Daniel H. Schulman (born January 19, 1958) is an American business executive. He is president and CEO of PayPal and chairman of Symantec, formerly serving as group president of Enterprise Growth at American Express. The former president of Sprint‘s Prepaid Group and the founding CEO of Virgin Mobile, Schulman was responsible for American Express’ global strategy to expand alternative mobile and online payment services, form new partnerships, and build revenue streams beyond the traditional card and travel businesses.
Schulman was born in Newark, New Jersey, but grew up in Princeton, New Jersey. He was captain of the tennis and lacrosse teams at Princeton High School, and went on to receive a bachelor’s degree in Economics from Middlebury College, and an MBA from New York University.
His mother, S. Ruth Schulman, was associate dean of Rutgers’ Graduate School of Applied and Professional Psychology (GSAPP) from 1974 to 1999. His father, the late Mel Schulman, was a chemical engineer.
Schulman once told the New York Times, “I was born with social activism in my DNA. My grandfather was a union organizer in the garment district in New York City. My mother took me to a civil rights demonstration in Washington in my stroller.”
Schulman began his business career at AT&T, working more than 18 years there and becoming the youngest member of the company’s senior executive team, the AT&T Operations Group. When Schulman left AT&T, he was president of the $22 billion core consumer long distance business.
He then became president and COO, and then CEO of Priceline.com. During his two years there, Priceline’s annual revenues grew from a reported $20 million to about $1 billion.
In 2001, Schulman became the CEO of Virgin Mobile USA, Inc., and led the company from its national launch in 2002 to its becoming a public company in 2007, to its sale to Sprint Nextel in 2009. By the time Schulman left Virgin Mobile, it had become one of the nation’s top wireless carriers, with more than 5 million customers and $1.3 billion in annual sales. Following the sale of Virgin Mobile to Sprint Nextel, Schulman served as President of Sprint’s Prepaid group until he moved to American Express.
Schulman became chairman of Symantec (SYMC-NASDAQ), in January 2013; and is a member of the Board of Directors of Flextronics (FLEX-NASDAQ). Schulman also serves on the advisory committee of Greycroft Partners, a private equity company focused on early-stage new media and technology companies.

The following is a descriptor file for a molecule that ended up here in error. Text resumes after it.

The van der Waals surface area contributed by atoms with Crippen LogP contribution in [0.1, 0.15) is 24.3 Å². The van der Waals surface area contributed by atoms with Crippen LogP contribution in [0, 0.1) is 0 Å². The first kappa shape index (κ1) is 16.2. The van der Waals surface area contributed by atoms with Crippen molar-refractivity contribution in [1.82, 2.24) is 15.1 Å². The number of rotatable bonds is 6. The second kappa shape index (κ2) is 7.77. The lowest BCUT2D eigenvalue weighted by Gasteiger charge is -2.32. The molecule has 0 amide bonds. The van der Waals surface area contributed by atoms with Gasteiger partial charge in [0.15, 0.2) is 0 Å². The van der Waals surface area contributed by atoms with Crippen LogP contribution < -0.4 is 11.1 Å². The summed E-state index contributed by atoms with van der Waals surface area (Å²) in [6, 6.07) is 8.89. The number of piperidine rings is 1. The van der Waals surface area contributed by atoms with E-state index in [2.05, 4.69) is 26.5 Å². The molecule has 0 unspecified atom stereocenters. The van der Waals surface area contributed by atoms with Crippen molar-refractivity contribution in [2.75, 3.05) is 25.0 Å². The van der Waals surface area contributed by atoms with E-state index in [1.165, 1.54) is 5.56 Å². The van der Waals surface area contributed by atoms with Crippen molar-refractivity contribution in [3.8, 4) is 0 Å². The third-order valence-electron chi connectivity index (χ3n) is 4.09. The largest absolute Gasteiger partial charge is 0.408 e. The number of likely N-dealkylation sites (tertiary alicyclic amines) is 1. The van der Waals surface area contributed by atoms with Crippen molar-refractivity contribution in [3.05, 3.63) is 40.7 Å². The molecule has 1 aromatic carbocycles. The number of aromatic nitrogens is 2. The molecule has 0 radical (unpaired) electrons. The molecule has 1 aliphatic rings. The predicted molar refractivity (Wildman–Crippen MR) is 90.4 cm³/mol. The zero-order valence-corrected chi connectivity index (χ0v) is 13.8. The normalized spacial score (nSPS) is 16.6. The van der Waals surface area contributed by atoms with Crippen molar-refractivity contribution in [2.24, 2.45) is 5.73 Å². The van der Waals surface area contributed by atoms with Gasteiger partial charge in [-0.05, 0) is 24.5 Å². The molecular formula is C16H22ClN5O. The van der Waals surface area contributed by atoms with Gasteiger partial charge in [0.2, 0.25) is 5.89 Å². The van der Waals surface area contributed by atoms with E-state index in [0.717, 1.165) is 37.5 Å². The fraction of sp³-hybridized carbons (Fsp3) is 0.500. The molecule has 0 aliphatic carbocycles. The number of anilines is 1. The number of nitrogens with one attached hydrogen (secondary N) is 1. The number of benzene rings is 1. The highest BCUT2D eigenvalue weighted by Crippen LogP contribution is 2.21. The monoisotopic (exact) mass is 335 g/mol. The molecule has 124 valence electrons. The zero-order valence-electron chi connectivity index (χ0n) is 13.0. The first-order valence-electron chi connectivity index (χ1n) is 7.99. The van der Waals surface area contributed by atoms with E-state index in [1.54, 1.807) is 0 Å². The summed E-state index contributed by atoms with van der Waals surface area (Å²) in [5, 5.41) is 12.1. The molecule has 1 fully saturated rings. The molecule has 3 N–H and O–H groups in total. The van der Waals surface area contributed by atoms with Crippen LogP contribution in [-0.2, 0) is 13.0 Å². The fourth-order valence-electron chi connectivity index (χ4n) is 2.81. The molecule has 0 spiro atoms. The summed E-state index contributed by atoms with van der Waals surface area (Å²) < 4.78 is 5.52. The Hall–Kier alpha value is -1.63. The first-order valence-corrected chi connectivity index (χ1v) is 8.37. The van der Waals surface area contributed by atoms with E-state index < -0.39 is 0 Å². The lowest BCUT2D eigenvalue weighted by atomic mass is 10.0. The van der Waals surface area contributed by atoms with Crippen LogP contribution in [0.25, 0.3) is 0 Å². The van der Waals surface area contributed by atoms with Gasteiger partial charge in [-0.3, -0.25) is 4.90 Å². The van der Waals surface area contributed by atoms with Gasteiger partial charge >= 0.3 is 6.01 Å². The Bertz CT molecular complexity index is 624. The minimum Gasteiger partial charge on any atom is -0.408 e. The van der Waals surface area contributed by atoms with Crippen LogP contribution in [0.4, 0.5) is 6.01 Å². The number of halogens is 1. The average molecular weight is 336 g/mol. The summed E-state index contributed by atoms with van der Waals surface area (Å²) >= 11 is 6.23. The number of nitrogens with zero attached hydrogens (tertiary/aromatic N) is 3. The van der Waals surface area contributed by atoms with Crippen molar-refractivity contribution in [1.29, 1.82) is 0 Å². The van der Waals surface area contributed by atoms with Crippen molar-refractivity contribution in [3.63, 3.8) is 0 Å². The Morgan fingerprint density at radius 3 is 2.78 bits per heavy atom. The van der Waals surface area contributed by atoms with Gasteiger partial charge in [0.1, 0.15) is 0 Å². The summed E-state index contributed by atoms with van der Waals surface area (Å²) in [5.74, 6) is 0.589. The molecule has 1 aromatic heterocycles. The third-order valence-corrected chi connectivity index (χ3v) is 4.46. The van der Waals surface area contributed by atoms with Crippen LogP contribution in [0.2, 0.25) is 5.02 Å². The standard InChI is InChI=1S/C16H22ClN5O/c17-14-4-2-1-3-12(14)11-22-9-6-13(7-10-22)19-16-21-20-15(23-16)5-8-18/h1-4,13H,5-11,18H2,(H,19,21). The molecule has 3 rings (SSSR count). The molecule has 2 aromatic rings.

Schulman is on the Board of Governors of Rutgers, the state university of New Jersey. He is on the board of Teach for America. He also serves on the board at Autism Speaks, an advocacy group dedicated to advancing research into causes and treatments for individuals on the autism spectrum.
The Public Facilities Privacy & Security Act that mandates people in public facilities use bathrooms in accordance to their gender at birth was denounced by Dan Schulman. He stated that “The new law perpetuates discrimination and it violates the values and principles that are at the core of PayPal’s mission and culture.” Schulman also cosigned an opposition letter with about 120 executives from major corporations. In protest to the new law in North Carolina, Dan Schulman informed that the company is canceling its expansion to hire 400 people in the state.
Dan Schulman wrote in the PayPal statement that; “While we will seek an alternative location for our operations center, we remain committed to working with the LGBT community in North Carolina to overturn this discriminatory legislation, alongside all those who are committed to equality.”
Schulman was named by Business Week as one of the top 20 people to watch in media, and was named the Ernst & Young 2009 Entrepreneur Of The Year. In 2009 he was named one of the top 25 most powerful people in the global wireless industry.
When he was CEO of Virgin Mobile, Schulman led a partnership with StandUp For Kids, a nonprofit that distributes survival kits and a hotline number to homeless youth. To get a truer sense of what homeless kids experience, Schulman once spent 24 hours on the streets of New York City, unshaven, wrapped in a blanket, and without money, a watch, or a cell phone. “There’s a certain amount of deference paid to a C.E.O.,” he later said. “No one paid attention to me on the street. I consider myself a good communicator and a good salesman. It took me five hours of begging to raise less than a dollar. My entire concept of what is important changed. Time is usually my most valuable commodity, but for that 24 hours I had too much time. Forget Starbucks and a $4 latte I walked two miles to find a 25-cent cup of coffee.”
Schulman has been a resident of Warren Township, New Jersey.